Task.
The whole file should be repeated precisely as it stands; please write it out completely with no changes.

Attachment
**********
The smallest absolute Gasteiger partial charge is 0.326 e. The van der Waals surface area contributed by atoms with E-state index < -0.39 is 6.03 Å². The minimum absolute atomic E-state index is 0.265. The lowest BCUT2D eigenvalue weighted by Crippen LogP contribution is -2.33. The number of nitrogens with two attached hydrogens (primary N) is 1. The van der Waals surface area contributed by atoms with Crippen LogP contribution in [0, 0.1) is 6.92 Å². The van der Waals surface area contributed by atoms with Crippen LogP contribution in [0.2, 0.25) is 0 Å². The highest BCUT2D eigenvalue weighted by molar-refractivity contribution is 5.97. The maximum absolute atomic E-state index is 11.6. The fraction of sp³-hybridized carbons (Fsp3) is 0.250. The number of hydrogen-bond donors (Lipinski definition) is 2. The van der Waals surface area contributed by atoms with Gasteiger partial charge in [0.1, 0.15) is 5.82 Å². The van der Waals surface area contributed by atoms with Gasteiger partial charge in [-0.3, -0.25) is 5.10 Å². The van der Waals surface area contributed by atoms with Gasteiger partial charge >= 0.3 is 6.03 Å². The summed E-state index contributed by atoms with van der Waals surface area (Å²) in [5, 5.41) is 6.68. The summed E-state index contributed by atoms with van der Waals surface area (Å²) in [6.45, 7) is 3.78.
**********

The smallest absolute Gasteiger partial charge is 0.326 e. The van der Waals surface area contributed by atoms with E-state index < -0.39 is 6.03 Å². The minimum absolute atomic E-state index is 0.265. The lowest BCUT2D eigenvalue weighted by Crippen LogP contribution is -2.33. The number of nitrogens with two attached hydrogens (primary N) is 1. The van der Waals surface area contributed by atoms with Crippen LogP contribution in [0, 0.1) is 6.92 Å². The van der Waals surface area contributed by atoms with Crippen LogP contribution in [0.2, 0.25) is 0 Å². The highest BCUT2D eigenvalue weighted by molar-refractivity contribution is 5.97. The maximum absolute atomic E-state index is 11.6. The fraction of sp³-hybridized carbons (Fsp3) is 0.250. The number of hydrogen-bond donors (Lipinski definition) is 2. The van der Waals surface area contributed by atoms with Gasteiger partial charge in [0.1, 0.15) is 5.82 Å². The van der Waals surface area contributed by atoms with Gasteiger partial charge in [-0.3, -0.25) is 5.10 Å². The van der Waals surface area contributed by atoms with Gasteiger partial charge >= 0.3 is 6.03 Å². The summed E-state index contributed by atoms with van der Waals surface area (Å²) in [5, 5.41) is 6.68. The summed E-state index contributed by atoms with van der Waals surface area (Å²) in [6.45, 7) is 3.78.